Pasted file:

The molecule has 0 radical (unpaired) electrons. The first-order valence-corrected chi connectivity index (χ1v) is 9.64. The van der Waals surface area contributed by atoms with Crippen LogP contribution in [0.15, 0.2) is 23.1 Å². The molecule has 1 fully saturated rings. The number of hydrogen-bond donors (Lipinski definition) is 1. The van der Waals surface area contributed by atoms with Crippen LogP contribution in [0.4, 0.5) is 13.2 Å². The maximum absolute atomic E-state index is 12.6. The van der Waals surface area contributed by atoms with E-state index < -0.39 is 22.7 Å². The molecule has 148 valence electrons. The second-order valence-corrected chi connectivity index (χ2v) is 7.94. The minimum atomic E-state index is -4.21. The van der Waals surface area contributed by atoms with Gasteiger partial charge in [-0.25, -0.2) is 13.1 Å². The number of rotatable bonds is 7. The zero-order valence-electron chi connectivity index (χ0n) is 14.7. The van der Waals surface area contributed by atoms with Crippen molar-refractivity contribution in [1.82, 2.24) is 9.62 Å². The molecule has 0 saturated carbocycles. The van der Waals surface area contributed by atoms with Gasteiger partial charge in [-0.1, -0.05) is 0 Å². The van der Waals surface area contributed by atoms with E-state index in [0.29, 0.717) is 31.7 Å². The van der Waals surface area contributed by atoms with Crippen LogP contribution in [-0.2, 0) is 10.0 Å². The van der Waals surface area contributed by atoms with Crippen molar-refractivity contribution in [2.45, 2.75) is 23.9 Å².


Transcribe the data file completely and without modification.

The molecule has 0 radical (unpaired) electrons. The first-order valence-corrected chi connectivity index (χ1v) is 9.64. The van der Waals surface area contributed by atoms with Crippen LogP contribution in [0.15, 0.2) is 23.1 Å². The molecule has 1 fully saturated rings. The number of hydrogen-bond donors (Lipinski definition) is 1. The van der Waals surface area contributed by atoms with Crippen LogP contribution in [0.4, 0.5) is 13.2 Å². The maximum absolute atomic E-state index is 12.6. The van der Waals surface area contributed by atoms with E-state index < -0.39 is 22.7 Å². The molecule has 148 valence electrons. The second-order valence-corrected chi connectivity index (χ2v) is 7.94. The minimum atomic E-state index is -4.21. The van der Waals surface area contributed by atoms with Gasteiger partial charge in [-0.25, -0.2) is 13.1 Å². The number of rotatable bonds is 7. The zero-order valence-electron chi connectivity index (χ0n) is 14.7. The van der Waals surface area contributed by atoms with Crippen molar-refractivity contribution in [1.82, 2.24) is 9.62 Å². The molecule has 0 saturated carbocycles. The van der Waals surface area contributed by atoms with Gasteiger partial charge in [-0.1, -0.05) is 0 Å². The van der Waals surface area contributed by atoms with E-state index in [0.29, 0.717) is 31.7 Å². The van der Waals surface area contributed by atoms with Crippen LogP contribution in [-0.2, 0) is 10.0 Å². The van der Waals surface area contributed by atoms with Crippen molar-refractivity contribution in [2.45, 2.75) is 23.9 Å².